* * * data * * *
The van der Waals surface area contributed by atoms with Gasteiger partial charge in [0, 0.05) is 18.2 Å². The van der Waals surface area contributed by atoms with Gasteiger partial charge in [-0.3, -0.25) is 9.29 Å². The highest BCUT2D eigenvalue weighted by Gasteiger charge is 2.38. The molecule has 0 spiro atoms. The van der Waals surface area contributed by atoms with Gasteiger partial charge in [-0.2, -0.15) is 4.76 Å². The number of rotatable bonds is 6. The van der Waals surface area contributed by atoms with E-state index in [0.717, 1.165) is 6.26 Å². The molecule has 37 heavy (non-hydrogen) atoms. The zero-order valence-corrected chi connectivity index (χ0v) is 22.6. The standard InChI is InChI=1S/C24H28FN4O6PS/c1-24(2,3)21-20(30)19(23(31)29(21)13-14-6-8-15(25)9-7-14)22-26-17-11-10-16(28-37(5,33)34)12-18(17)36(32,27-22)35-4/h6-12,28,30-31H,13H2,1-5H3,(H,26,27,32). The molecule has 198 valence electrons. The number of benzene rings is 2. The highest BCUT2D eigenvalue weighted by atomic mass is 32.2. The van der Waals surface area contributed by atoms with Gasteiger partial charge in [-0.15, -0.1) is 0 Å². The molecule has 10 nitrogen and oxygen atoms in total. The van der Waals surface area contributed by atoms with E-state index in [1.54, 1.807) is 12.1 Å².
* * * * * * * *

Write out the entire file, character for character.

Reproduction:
The van der Waals surface area contributed by atoms with Gasteiger partial charge in [0, 0.05) is 18.2 Å². The van der Waals surface area contributed by atoms with Gasteiger partial charge in [-0.3, -0.25) is 9.29 Å². The highest BCUT2D eigenvalue weighted by Gasteiger charge is 2.38. The molecule has 0 spiro atoms. The van der Waals surface area contributed by atoms with Gasteiger partial charge in [-0.2, -0.15) is 4.76 Å². The number of rotatable bonds is 6. The van der Waals surface area contributed by atoms with E-state index in [0.717, 1.165) is 6.26 Å². The molecule has 37 heavy (non-hydrogen) atoms. The zero-order valence-corrected chi connectivity index (χ0v) is 22.6. The standard InChI is InChI=1S/C24H28FN4O6PS/c1-24(2,3)21-20(30)19(23(31)29(21)13-14-6-8-15(25)9-7-14)22-26-17-11-10-16(28-37(5,33)34)12-18(17)36(32,27-22)35-4/h6-12,28,30-31H,13H2,1-5H3,(H,26,27,32). The molecule has 198 valence electrons. The number of benzene rings is 2. The highest BCUT2D eigenvalue weighted by atomic mass is 32.2. The van der Waals surface area contributed by atoms with Gasteiger partial charge in [-0.15, -0.1) is 0 Å². The molecule has 10 nitrogen and oxygen atoms in total. The van der Waals surface area contributed by atoms with E-state index in [1.54, 1.807) is 12.1 Å².